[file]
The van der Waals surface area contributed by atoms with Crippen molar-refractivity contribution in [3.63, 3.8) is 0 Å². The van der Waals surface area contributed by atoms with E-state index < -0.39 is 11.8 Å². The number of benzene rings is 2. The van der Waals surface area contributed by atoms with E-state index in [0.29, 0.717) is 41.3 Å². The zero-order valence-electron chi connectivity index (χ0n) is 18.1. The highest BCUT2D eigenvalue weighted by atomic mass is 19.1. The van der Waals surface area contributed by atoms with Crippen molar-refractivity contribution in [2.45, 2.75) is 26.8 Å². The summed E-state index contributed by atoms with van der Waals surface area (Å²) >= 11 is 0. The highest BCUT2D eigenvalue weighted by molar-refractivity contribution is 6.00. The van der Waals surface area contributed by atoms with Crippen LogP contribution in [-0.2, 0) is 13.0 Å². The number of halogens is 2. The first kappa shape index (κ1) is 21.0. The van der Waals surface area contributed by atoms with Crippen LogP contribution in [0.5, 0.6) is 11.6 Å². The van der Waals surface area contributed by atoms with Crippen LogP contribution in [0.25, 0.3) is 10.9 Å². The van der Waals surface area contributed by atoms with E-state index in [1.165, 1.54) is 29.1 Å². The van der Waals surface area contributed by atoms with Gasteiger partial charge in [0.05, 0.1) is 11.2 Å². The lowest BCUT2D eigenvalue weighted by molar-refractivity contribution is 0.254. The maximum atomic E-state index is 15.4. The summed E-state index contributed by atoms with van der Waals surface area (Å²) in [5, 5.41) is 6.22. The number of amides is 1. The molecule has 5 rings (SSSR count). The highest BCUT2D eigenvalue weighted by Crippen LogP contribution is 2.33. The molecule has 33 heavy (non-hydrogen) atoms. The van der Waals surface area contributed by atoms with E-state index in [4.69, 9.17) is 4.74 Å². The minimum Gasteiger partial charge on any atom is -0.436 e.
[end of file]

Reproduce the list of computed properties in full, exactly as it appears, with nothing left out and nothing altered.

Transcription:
The van der Waals surface area contributed by atoms with Crippen molar-refractivity contribution in [3.63, 3.8) is 0 Å². The van der Waals surface area contributed by atoms with E-state index < -0.39 is 11.8 Å². The number of benzene rings is 2. The van der Waals surface area contributed by atoms with E-state index in [0.29, 0.717) is 41.3 Å². The zero-order valence-electron chi connectivity index (χ0n) is 18.1. The highest BCUT2D eigenvalue weighted by atomic mass is 19.1. The van der Waals surface area contributed by atoms with Crippen molar-refractivity contribution in [2.45, 2.75) is 26.8 Å². The summed E-state index contributed by atoms with van der Waals surface area (Å²) >= 11 is 0. The highest BCUT2D eigenvalue weighted by molar-refractivity contribution is 6.00. The van der Waals surface area contributed by atoms with Crippen LogP contribution in [-0.2, 0) is 13.0 Å². The number of halogens is 2. The first kappa shape index (κ1) is 21.0. The van der Waals surface area contributed by atoms with Crippen LogP contribution in [0.5, 0.6) is 11.6 Å². The van der Waals surface area contributed by atoms with Crippen LogP contribution in [0.25, 0.3) is 10.9 Å². The van der Waals surface area contributed by atoms with E-state index in [1.165, 1.54) is 29.1 Å². The van der Waals surface area contributed by atoms with Gasteiger partial charge in [0.05, 0.1) is 11.2 Å². The lowest BCUT2D eigenvalue weighted by molar-refractivity contribution is 0.254. The maximum atomic E-state index is 15.4. The summed E-state index contributed by atoms with van der Waals surface area (Å²) in [5, 5.41) is 6.22. The number of amides is 1. The molecule has 5 rings (SSSR count). The highest BCUT2D eigenvalue weighted by Crippen LogP contribution is 2.33. The molecule has 33 heavy (non-hydrogen) atoms. The van der Waals surface area contributed by atoms with E-state index in [4.69, 9.17) is 4.74 Å². The minimum Gasteiger partial charge on any atom is -0.436 e.